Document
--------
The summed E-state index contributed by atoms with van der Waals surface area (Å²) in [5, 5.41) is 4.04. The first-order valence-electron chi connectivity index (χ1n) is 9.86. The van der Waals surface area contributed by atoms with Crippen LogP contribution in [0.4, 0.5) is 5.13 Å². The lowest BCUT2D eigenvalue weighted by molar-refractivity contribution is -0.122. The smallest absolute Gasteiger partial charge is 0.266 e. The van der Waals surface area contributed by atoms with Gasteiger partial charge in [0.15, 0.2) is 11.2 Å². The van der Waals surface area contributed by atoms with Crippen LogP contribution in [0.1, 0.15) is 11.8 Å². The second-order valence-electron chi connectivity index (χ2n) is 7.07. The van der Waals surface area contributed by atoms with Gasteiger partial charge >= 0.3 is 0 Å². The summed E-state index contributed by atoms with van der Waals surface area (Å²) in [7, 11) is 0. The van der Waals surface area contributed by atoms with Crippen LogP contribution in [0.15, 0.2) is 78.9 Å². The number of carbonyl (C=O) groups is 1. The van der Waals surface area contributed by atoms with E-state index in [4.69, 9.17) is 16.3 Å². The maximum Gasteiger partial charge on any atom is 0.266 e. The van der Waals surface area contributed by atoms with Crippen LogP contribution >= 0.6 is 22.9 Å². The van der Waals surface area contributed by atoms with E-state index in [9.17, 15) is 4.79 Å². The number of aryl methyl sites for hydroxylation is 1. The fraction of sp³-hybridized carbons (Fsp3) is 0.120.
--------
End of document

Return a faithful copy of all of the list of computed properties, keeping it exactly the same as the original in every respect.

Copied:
The summed E-state index contributed by atoms with van der Waals surface area (Å²) in [5, 5.41) is 4.04. The first-order valence-electron chi connectivity index (χ1n) is 9.86. The van der Waals surface area contributed by atoms with Crippen LogP contribution in [0.4, 0.5) is 5.13 Å². The lowest BCUT2D eigenvalue weighted by molar-refractivity contribution is -0.122. The smallest absolute Gasteiger partial charge is 0.266 e. The van der Waals surface area contributed by atoms with Gasteiger partial charge in [0.15, 0.2) is 11.2 Å². The van der Waals surface area contributed by atoms with Crippen LogP contribution in [0.1, 0.15) is 11.8 Å². The second-order valence-electron chi connectivity index (χ2n) is 7.07. The van der Waals surface area contributed by atoms with Gasteiger partial charge >= 0.3 is 0 Å². The summed E-state index contributed by atoms with van der Waals surface area (Å²) in [7, 11) is 0. The van der Waals surface area contributed by atoms with Crippen LogP contribution in [0.15, 0.2) is 78.9 Å². The number of carbonyl (C=O) groups is 1. The van der Waals surface area contributed by atoms with E-state index in [4.69, 9.17) is 16.3 Å². The maximum Gasteiger partial charge on any atom is 0.266 e. The van der Waals surface area contributed by atoms with Crippen LogP contribution >= 0.6 is 22.9 Å². The van der Waals surface area contributed by atoms with E-state index in [9.17, 15) is 4.79 Å². The number of aryl methyl sites for hydroxylation is 1. The fraction of sp³-hybridized carbons (Fsp3) is 0.120.